Why am I not getting pregnant?
Many factors can contribute to difficulty getting pregnant, whether you've never conceived before – known as primary infertility – or you're trying for a baby having already had at least one child – secondary infertility.
Could a disease or medical condition be the reason I can't get pregnant?
There are several conditions that could be preventing you conceiving. Many of them can be treated, if not cured.
Polycystic ovary syndrome or PCOS, Hughes syndrome (also known as 'sticky blood' or antiphospholipid antibody syndrome), thyroid disorders, endometriosis (where womb tissue grows outside of the womb itself), fibroids (benign tumours growing on the womb), pelvic inflammatory disease, and chlamydia (which can cause blocked fallopian tubes) are some of the disorders that mean you may have problems getting pregnant.
Make sure your GP knows that you are trying to conceive if you have thyroid problems, even minimal ones, as it affects your treatment.
Do you know when you're ovulating?
Can irregular periods stop you getting pregnant?
Hormones regulate your menstrual cycles so any hormonal imbalances can make your periods irregular. This has nothing to do with the length of your cycle (some Mumsnet users have reported 50-day cycles), although if your cycle is long you need to be more aware of when you ovulate – usually 14 days before the start of your period.
Irregular periods, however, can mean ovulation isn't taking place every month. This is known medically as anovulation and it can make it much harder to know when you're fertile. All this doesn't mean you won't get pregnant, but conception is a numbers game and so your chances decrease if ovulation doesn't occur every month.
Can a long luteal phase cause problems with conception?
Your luteal phase is the days between ovulation and your period starting. For most women this is around 12-14 days but if it's short, it may mean that although fertilisation takes place, the egg doesn't have time to implant securely in the womb lining before being lost in the next period.
Is my age stopping me getting pregnant?
The older you get, the slimmer your chances of conceiving (about the only thing that gets slimmer as you get older). That said, many women over 35 have healthy pregnancies and babies – and more people than ever are getting pregnant over 40 – so it's certainly not an impossibility, but things are likely to take a little longer.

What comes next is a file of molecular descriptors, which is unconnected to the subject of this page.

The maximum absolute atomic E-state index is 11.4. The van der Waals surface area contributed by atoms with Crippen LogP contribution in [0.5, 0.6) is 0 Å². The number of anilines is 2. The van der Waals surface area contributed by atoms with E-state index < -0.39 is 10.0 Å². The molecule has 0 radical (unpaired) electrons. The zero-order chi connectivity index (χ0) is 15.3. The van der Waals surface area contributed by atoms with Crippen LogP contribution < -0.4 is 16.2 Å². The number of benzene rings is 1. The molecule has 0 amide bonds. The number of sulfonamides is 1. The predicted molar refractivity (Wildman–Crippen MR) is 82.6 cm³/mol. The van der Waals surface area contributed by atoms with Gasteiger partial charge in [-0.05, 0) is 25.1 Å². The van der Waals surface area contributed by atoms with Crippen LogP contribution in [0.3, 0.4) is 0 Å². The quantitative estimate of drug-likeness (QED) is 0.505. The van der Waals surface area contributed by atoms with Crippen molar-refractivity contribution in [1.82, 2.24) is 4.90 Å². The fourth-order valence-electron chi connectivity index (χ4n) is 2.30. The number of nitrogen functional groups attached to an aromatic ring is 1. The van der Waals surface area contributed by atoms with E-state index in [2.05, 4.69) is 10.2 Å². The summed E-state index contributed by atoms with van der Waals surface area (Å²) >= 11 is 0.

Can your lifestyle stop you conceiving?
There are lots of 'lifestyle factors' that have been shown to have an effect on fertility. These include:
- Being over- or underweight
- Heavy drinking
- Taking drugs
- Lack of sleep
It's a good idea to have a thorough spring clean of your lifestyle before trying to conceive to ensure you're in the tippest of toppest good health.
Should my partner have a sperm count or fertility test if we aren't conceiving?
There are many factors that have an impact on male fertility and the quality and quantity of your partner's sperm can affect your chances of getting pregnant. Sperm production can be affected by untreated sexually transmitted infections, excessive heat (such as hot baths), smoking, drinking and taking drugs, mumps and injuries to the testicles.
Age also affects a man's fertility, though not to the same extent that it affects women's.
But sometimes the reason why there aren't enough healthy sperm for conception can't be found and it's simply a case of doing all you can to improve your lifestyle and keeping at it.
How long should I try to get pregnant before seeing a doctor?
All sorts of factors can affect how long it takes to get pregnant. Around 85% of women will get pregnant within a year, but if you're having difficulties, there is lots of help available. If you've been having regular, unprotected sex for a year with no success, it's worth paying a visit to your GP. If you're over 35 or have a known condition, such as endometriosis, you're advised to go after six months.
What fertility tests can be done for women?